Matthew Bourne / New Adventures
London, Sadler’s Wells
10 December 2014
Matthew Bourne’s retelling of Tim Burton’s 1990 film, Edward Scissorhands, has returned to Sadler’s Wells for the festive season, nearly a decade after its premiere there. It’s both an invented gothic fairy tale and an update of Mary Shelley’s Frankenstein. Though it has a downbeat ending, Bourne raises audiences’ spirits with cheerily choreographed curtain calls, a heavenly chorale and drifting snowflakes. Outside, trees in Rosebery Avenue sparkle with lights in the winter darkness.
An ace storyteller, Bourne has no need of a plot synopsis in the programme. The cast list reveals that the ancient crone who launches the prologue is the heroine we have yet to meet, recalling the tragic tale in old age. The opening scene is set in a gloomy mansion in the woods, where a boy is struck by lightning while playing with a pair of garden shears. Cue a Mayerling-like funeral with umbrellas as the name Edward is displayed on a headstone.
The boy’s inventor father is a short-lived Dr Coppélius, who fashions a replacement boy out of pieces of leather, with pruning scissors at the end of his arms. Father is mugged to death by local hoodlums before he can finish the boy’s hands. Orphaned Edward will have to find his way in the world in his incomplete state. Dominic North is an endearing, stiff-legged humanoid with a gentle, mournful face and twitching blades for fingers.
His plight stirs compassion in the first woman who finds him, Peg Boggs (motherly Etta Murfitt). She takes Edward into the Boggs household in Hope Springs, an American suburb of pastel little boxes. Six families live there, all with two children, all named in the cast list, not that it matters. Lez Brotherston’s designs, parodies of 1950s suburbia, bring colour into Edward’s grey life and joy to the stage. Misfit Edward is soon accepted into the cosy community, who never stop partying.
Not the sharpest knife in the box, Edward gets by at first by imitating others until he flourishes thanks to his talent for topiary and hairdressing. He becomes a celeb with his own salon and clientele, human and canine. As a ballet hero, he is given a dream sequence in an animated garden, in which he partners his ideal woman, Kim Boggs – Ashley Shaw, as sweet and bouncy as her pony tail. The dancing topiary who accompany their first duet look like the ungainly kids in the school play who have to be trees instead of people.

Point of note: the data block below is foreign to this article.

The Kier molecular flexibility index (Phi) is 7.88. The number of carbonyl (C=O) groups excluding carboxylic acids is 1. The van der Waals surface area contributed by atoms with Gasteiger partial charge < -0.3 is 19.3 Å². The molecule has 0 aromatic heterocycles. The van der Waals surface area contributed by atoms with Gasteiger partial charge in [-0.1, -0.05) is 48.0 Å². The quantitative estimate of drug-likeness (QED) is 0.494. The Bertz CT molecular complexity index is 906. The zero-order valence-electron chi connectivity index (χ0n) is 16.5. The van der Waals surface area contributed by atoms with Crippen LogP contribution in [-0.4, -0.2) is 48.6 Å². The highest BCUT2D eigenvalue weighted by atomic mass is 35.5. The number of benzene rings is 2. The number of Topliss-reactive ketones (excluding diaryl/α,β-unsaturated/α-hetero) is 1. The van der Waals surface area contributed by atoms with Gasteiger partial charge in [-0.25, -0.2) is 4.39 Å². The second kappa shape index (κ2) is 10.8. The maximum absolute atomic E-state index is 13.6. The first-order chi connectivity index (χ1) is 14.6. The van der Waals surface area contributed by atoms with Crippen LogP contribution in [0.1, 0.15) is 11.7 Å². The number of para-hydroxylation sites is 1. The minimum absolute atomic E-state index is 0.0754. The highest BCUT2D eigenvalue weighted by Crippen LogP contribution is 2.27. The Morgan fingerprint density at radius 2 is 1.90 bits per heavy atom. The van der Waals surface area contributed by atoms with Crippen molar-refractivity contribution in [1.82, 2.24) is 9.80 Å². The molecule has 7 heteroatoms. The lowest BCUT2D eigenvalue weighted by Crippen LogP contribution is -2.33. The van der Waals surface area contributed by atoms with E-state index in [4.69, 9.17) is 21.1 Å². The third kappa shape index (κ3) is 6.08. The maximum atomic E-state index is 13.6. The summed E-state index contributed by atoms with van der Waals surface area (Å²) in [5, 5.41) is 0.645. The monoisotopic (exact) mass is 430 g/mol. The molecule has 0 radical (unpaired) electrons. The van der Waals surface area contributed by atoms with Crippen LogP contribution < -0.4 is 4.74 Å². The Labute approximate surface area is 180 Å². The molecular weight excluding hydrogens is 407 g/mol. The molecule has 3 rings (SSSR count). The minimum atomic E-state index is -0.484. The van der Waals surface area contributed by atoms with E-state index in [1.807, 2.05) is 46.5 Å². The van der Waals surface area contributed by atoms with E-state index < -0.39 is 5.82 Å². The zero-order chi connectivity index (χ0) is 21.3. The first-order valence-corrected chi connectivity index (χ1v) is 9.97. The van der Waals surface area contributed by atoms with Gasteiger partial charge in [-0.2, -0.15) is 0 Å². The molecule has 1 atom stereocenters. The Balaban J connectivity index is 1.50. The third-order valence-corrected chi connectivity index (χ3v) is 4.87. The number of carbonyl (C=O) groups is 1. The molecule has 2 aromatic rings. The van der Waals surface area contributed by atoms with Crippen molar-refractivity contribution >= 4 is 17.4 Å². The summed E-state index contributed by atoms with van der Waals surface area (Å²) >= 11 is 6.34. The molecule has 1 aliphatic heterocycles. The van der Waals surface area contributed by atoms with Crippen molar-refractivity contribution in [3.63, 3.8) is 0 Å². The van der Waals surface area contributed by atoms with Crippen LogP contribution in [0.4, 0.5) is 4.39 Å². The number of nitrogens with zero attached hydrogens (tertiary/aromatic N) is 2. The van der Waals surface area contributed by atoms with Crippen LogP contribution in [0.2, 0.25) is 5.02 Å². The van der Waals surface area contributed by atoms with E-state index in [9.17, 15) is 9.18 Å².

In the party scenes, Bourne has created a comic showbiz version of Pina Bausch’s ironic ensembles. The characters are stereotypes, dressed in dated outfits for sunbathing, cheerleading or ball-going. There’s the inevitable vamp and cowed husband, the sadistic bully and easily-led youngsters. Unlike Bausch’s people, they dance frenetically, with enviable energy but little individuality. They share the same routines, dance the same steps to Terry Davies’s jazzy score, based on Danny Eifman’s film music. The set-pieces tend to pall because the jollity is relentless, the dancing caricatured.
Dominic North’s Edward has a chance to show his inner grace and would-be elegance in his duets with Kim – one with dream hands, one with icy shards flying from his metal fingers, the last one with tenderly folded blades. The role is far more poignant than the original from 2005, though not as heart-rending as the prince’s fate in Swan Lake, Bourne’s masterpiece. As befits winter, Edward’s tale is a sad one, though we mustn’t mind too much at Christmas time.